"Ah, Konstantin Dmitrievitch! So you've come back to our corrupt
Babylon," she said, giving him her tiny, yellow hand, and
recalling what he had chanced to say early in the winter, that
Moscow was a Babylon. "Come, is Babylon reformed, or have you
degenerated?" she added, glancing with a simper at Kitty.
"It's very flattering for me, countess, that you remember my
words so well," responded Levin, who had succeeded in recovering
his composure, and at once from habit dropped into his tone of
joking hostility to the Countess Nordston. "They must certainly
make a great impression on you."
"Oh, I should think so! I always note them all down. Well,
Kitty, have you been skating again?...
And she began talking to Kitty. Awkward as it was for Levin to
withdraw now, it would still have been easier for him to
perpetrate this awkwardness than to remain all the evening and
see Kitty, who glanced at him now and then and avoided his eyes.
He was on the point of getting up, when the princess, noticing
that he was silent, addressed him.
"Shall you be long in Moscow? You're busy with the district
council, though, aren't you, and can't be away for long?"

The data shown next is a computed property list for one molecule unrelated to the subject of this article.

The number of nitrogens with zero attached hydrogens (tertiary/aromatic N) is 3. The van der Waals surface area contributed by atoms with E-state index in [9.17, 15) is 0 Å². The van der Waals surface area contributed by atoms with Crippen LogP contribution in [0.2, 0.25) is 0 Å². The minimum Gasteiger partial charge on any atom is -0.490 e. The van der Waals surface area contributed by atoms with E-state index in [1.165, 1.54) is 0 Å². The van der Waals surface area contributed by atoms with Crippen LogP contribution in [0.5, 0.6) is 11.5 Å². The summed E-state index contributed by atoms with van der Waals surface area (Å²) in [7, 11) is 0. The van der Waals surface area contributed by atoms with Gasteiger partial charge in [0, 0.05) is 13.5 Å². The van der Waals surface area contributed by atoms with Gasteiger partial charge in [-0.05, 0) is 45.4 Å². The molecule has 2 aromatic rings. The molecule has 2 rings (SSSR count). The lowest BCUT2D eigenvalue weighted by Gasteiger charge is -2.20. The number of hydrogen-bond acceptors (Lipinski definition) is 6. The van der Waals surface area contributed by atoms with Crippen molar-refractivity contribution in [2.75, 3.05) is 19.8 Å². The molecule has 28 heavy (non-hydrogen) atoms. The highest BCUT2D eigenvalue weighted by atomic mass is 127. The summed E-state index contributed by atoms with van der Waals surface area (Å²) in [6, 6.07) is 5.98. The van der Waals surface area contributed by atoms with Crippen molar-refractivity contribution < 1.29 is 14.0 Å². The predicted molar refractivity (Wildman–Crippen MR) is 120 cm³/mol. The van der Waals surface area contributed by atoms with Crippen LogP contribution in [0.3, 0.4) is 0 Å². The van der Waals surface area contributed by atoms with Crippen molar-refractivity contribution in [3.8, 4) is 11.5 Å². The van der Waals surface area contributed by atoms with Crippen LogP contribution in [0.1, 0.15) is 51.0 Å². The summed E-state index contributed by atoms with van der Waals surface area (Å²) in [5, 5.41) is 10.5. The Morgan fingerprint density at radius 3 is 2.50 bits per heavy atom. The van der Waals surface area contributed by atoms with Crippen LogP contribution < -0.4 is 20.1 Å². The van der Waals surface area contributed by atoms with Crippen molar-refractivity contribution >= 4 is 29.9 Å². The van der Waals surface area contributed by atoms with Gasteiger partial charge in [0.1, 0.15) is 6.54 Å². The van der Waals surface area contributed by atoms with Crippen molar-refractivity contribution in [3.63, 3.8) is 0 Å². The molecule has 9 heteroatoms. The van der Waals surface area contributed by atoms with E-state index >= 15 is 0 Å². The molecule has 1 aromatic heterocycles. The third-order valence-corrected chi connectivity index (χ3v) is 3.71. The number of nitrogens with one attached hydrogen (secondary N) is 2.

"No, princess, I'm no longer a member of the council," he said.
"I have come up for a few days."
"There's something the matter with him," thought Countess
Nordston, glancing at his stern, serious face. "He isn't in his
old argumentative mood. But I'll draw him out. I do love making
a fool of him before Kitty, and I'll do it."
"Konstantin Dmitrievitch," she said to him, "do explain to me,
please, what's the meaning of it. You know all about such
things. At home in our village of Kaluga all the peasants and
all the women have drunk up all they possessed, and now they
can't pay us any rent. What's the meaning of that? You always
praise the peasants so."
At that instant another lady came into the room, and Levin got